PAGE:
Why We’re Covering This: Sex is an important part of the human condition, and we’re always happy when people are given a new lease on life. Also, the first penis transplant in the United States just happened, so what better time to look at the procedure that went before.
A South African 21-year-old who lost all but one centimeter of his penis in a botched adult circumcision three years ago is the first successful recipient of a full penis transplant. He can now pee, get hard, ‘gasm, and cum with his newly attached member — hurrah!
According to the BBC and Sky News, adult circumcisions are a common rite of adulthood in South Africa, with 250 penis amputations happening each year in the country. Each year dozens to hundreds of boys die when such surgeries fail.
Other doctors around the world have tried penis transplants before, but their patient’s bodies have rejected the penises as foreign tissue. South African doctors started their patient on a regimen of immunosuppressant drugs long before the surgery to reduce the likelihood of rejection.
The surgery itself took nine hours and required the intricate, careful reconnection of blood vessels and nerves similar to what’s required in face transplants.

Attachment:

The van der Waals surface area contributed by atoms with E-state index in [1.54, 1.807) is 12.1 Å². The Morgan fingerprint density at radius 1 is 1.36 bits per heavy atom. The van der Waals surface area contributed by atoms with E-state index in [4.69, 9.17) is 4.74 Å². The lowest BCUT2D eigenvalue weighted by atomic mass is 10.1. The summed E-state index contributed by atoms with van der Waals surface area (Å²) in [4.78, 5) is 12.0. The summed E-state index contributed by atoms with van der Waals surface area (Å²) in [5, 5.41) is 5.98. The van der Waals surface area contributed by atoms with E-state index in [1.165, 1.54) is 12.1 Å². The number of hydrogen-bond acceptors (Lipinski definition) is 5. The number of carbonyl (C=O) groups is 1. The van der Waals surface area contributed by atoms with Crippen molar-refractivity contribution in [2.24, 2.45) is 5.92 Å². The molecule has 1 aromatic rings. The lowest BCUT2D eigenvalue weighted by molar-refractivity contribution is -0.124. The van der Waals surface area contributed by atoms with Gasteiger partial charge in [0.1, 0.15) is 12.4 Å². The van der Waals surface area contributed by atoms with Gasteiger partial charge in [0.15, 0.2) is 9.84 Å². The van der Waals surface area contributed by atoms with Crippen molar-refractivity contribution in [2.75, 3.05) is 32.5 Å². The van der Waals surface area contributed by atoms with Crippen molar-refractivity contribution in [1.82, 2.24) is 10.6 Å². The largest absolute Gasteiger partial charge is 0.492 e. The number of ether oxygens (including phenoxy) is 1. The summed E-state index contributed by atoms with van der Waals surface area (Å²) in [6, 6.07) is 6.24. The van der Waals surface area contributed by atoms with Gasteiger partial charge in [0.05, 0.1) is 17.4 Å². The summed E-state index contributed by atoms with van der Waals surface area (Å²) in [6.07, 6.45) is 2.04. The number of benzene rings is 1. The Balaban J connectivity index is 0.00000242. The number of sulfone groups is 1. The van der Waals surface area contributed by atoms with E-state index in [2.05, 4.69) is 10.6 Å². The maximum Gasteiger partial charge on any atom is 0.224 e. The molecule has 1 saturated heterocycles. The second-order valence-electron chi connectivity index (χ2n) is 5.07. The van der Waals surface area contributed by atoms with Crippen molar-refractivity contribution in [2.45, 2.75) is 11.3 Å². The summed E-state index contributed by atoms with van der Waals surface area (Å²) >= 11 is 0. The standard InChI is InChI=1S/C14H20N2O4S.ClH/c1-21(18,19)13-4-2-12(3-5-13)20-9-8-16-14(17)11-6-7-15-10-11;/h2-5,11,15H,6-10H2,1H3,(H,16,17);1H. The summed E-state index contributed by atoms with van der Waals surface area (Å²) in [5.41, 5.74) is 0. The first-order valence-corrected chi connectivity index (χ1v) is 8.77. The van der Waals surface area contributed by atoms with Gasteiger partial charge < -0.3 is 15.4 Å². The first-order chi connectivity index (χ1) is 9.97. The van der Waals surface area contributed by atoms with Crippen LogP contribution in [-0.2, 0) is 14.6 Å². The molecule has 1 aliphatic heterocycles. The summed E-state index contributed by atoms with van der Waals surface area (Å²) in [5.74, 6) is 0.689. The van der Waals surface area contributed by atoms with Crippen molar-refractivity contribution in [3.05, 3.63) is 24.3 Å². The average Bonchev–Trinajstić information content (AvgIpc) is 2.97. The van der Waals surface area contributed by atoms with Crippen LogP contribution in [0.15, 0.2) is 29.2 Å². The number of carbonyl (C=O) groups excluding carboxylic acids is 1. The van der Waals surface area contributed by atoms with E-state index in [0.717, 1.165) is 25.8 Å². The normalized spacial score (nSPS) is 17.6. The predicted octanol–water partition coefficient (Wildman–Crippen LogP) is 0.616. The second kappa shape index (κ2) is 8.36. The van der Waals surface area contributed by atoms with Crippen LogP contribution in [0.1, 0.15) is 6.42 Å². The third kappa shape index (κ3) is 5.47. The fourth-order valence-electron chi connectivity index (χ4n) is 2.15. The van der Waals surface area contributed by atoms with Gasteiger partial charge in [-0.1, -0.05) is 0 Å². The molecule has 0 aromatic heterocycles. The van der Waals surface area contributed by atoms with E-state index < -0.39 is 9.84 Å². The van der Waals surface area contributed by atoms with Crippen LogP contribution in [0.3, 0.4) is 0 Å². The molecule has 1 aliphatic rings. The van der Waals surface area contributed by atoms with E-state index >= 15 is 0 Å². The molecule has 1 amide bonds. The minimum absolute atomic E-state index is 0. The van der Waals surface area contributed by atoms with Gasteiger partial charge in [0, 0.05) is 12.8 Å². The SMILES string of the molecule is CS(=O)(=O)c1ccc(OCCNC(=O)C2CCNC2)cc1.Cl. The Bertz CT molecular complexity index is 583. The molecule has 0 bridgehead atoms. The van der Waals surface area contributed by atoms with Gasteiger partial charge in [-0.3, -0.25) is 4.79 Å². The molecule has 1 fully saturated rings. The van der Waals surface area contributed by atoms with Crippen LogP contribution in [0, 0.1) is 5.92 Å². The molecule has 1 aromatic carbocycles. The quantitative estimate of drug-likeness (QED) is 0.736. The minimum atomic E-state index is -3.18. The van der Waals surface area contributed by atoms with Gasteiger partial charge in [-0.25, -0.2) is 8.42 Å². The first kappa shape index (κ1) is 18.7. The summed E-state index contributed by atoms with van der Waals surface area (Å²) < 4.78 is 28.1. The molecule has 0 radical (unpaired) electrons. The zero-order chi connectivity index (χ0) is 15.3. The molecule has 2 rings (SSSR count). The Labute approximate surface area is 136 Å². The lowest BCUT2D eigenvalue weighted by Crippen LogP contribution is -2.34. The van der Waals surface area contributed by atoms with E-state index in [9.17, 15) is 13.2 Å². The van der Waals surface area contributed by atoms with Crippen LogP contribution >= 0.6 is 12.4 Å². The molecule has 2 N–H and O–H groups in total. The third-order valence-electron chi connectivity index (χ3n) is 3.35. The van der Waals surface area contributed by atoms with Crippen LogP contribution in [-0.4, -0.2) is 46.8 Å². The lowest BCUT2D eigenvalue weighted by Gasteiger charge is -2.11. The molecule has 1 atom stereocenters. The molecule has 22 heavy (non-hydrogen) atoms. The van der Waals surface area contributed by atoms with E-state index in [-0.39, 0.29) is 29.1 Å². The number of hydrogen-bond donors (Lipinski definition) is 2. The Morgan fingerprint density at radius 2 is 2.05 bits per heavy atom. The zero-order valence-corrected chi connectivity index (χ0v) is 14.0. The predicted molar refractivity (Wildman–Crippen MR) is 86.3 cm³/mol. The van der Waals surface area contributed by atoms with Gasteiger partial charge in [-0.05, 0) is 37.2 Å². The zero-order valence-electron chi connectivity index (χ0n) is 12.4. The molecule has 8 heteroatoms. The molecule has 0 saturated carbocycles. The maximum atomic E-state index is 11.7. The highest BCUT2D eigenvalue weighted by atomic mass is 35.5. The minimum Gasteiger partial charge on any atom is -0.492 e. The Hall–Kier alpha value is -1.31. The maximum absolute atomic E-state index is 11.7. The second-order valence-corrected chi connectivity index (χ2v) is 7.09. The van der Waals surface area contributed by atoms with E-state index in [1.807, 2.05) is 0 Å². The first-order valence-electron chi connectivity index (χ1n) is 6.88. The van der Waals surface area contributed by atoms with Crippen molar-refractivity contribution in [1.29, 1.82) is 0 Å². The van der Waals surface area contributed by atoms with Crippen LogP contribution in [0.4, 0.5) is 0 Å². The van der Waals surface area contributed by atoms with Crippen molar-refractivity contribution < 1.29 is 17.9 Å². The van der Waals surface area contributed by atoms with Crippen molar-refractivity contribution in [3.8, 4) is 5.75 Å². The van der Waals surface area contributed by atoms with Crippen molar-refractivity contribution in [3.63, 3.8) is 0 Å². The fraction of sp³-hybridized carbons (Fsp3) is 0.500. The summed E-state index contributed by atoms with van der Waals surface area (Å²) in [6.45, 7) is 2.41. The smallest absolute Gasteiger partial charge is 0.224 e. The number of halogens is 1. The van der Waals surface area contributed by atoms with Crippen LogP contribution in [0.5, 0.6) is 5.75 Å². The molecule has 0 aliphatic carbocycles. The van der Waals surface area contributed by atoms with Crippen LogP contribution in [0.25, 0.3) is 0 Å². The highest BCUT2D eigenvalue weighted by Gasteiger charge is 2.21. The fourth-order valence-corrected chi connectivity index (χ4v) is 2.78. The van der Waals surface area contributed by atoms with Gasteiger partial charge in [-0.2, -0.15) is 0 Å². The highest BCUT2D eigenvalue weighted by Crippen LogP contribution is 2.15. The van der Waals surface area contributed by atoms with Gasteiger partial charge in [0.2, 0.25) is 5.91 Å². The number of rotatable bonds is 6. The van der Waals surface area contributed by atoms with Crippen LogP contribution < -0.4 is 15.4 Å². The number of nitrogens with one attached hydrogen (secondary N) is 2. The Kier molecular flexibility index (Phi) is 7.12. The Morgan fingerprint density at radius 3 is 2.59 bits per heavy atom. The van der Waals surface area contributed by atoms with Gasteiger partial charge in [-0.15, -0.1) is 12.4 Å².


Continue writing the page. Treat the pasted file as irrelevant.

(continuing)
Though doctors initially predicted that it’d take the South American patient two years to regain full penile function, but he’s almost fully operational after just four months with doctors predicting full sensation regained in two more years.
While penis transplants might not seem like an important, life-saving procedure, one of the surgeons Dr. Andre Van der Merwe told the BBC, “Any of these young men when they have penile amputations are ostracized, stigmatized and take their own life. If you don’t have a penis you are essentially dead, if you give a penis back you can bring them back to life.”
Sky News says the surgery could also eventually help guys who lose their dicks to penis cancer or men with physiological erectile dysfunction.
Mostly, we’re curious who the donor is and whether the recipient prefers his new one more.
Originally published on March 13, 2015